Foodborne microbial pathogens are a significant cause of morbidity and mortality globally, with a recent estimate placing the annual number of cases of foodborne disease at 11 million in Canada alone . In an analysis accounting for under-reporting , estimates of the annual community rates of infections caused by the zoonotic foodborne pathogens Salmonella, Campylobacter and verotoxigenic E. coli in Canada are as high as 7, 19 and 3 per 1,000 population, respectively. While most individuals recover from these infections, longer-term health outcomes may include haemolytic uremic syndrome (HUS), chronic renal insufficiency, chronic arthritis, irritable bowel syndrome and Guillain-Barré syndrome.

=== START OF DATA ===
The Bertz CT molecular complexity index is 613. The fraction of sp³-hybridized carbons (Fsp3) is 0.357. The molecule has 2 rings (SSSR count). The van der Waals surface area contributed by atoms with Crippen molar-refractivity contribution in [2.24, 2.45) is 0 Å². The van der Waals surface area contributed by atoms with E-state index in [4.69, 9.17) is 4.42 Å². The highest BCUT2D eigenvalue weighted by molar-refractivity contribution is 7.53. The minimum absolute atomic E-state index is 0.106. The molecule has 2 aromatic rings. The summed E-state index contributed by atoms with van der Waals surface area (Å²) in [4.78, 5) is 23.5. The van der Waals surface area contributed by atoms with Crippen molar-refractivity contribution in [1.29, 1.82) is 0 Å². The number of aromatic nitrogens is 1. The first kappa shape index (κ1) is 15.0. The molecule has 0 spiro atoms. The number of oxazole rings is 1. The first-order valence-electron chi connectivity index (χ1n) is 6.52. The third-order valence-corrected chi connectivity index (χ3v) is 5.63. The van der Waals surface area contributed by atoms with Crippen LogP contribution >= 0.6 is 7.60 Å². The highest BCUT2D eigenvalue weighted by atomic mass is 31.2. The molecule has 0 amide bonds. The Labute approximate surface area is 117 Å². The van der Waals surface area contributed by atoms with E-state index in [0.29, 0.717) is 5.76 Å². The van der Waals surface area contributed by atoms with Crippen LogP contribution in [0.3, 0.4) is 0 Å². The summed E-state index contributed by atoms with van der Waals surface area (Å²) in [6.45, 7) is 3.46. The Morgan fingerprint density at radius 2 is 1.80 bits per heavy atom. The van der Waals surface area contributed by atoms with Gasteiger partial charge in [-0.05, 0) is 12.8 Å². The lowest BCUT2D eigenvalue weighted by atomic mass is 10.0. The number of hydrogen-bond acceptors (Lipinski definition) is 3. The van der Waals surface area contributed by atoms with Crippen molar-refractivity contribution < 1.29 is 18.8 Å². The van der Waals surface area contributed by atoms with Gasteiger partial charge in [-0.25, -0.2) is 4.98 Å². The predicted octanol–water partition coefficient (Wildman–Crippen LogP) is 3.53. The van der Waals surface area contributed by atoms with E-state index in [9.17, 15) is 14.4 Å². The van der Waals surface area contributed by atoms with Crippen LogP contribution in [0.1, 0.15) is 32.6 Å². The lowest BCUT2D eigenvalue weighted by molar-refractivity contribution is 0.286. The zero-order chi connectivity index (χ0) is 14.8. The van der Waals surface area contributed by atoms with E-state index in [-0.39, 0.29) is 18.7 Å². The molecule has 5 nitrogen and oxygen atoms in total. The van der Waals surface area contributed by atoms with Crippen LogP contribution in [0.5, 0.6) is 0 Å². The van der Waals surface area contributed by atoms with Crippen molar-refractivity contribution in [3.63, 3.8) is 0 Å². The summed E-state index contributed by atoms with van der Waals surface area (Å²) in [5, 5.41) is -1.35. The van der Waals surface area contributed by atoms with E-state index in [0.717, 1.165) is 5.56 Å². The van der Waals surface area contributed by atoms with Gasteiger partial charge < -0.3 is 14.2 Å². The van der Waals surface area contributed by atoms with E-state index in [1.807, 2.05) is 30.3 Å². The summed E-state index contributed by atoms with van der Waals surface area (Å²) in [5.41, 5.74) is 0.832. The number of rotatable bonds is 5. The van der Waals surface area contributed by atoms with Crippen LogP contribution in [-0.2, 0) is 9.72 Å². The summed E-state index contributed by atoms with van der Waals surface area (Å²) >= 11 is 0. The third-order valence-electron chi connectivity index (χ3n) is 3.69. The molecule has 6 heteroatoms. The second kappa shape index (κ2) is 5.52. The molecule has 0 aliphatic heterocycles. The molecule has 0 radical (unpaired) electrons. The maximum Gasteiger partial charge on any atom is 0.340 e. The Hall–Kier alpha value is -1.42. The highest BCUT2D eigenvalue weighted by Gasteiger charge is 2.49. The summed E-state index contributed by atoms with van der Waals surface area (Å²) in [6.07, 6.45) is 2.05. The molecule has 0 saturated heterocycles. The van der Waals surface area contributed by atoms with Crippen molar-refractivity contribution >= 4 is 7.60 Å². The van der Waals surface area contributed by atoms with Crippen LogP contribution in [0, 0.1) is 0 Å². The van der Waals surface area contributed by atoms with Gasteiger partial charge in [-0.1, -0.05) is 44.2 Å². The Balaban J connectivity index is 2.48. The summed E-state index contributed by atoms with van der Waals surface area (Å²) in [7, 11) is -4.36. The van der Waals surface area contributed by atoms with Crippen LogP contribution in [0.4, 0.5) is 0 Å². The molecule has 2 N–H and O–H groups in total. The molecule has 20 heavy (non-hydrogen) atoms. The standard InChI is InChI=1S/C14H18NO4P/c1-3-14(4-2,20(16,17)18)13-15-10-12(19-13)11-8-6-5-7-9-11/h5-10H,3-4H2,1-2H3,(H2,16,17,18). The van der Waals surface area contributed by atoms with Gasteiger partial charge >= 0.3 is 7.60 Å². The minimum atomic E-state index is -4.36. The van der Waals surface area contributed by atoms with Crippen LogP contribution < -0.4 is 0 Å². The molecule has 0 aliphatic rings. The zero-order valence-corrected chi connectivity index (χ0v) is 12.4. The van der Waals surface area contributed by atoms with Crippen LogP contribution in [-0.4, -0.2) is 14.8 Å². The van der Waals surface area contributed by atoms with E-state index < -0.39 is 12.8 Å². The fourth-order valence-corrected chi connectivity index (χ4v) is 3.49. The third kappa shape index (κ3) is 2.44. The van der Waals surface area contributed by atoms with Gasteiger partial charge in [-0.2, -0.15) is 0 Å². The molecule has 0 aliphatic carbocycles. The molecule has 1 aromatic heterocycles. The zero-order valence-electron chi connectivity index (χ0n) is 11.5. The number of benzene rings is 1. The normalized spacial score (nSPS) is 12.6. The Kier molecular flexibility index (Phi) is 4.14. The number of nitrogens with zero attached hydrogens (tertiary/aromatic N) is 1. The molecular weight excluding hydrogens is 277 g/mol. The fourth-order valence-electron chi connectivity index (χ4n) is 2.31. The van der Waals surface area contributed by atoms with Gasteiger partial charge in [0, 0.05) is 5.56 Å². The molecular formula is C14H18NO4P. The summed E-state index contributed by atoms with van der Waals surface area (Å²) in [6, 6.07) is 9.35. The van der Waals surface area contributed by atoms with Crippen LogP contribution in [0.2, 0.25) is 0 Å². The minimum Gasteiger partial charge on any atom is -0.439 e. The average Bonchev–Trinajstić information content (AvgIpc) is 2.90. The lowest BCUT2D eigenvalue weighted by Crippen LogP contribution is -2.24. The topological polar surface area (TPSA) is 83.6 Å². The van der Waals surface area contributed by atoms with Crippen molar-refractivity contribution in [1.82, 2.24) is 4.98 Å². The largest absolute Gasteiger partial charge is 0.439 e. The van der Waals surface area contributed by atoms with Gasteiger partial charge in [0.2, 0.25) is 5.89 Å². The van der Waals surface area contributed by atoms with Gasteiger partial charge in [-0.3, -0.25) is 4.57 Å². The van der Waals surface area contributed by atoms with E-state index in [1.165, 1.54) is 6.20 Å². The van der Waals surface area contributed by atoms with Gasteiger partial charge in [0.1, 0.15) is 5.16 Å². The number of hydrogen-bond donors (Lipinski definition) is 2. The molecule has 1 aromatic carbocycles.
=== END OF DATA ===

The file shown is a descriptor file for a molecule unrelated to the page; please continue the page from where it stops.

The economic impact of these illnesses can be very high, with the annual cost to treat the short-term effects of acute gastrointestinal illness in Canada estimated to be about $1,089 CAD per case, with annual total costs exceeding $3.7 billion . In the province of Ontario alone, the annual economic impact associated with human illness due to E. coli O157:H7 in ground beef has been estimated as $24.8 million . Therefore, reducing human exposure to these pathogens would potentially have significant public health and economic impacts.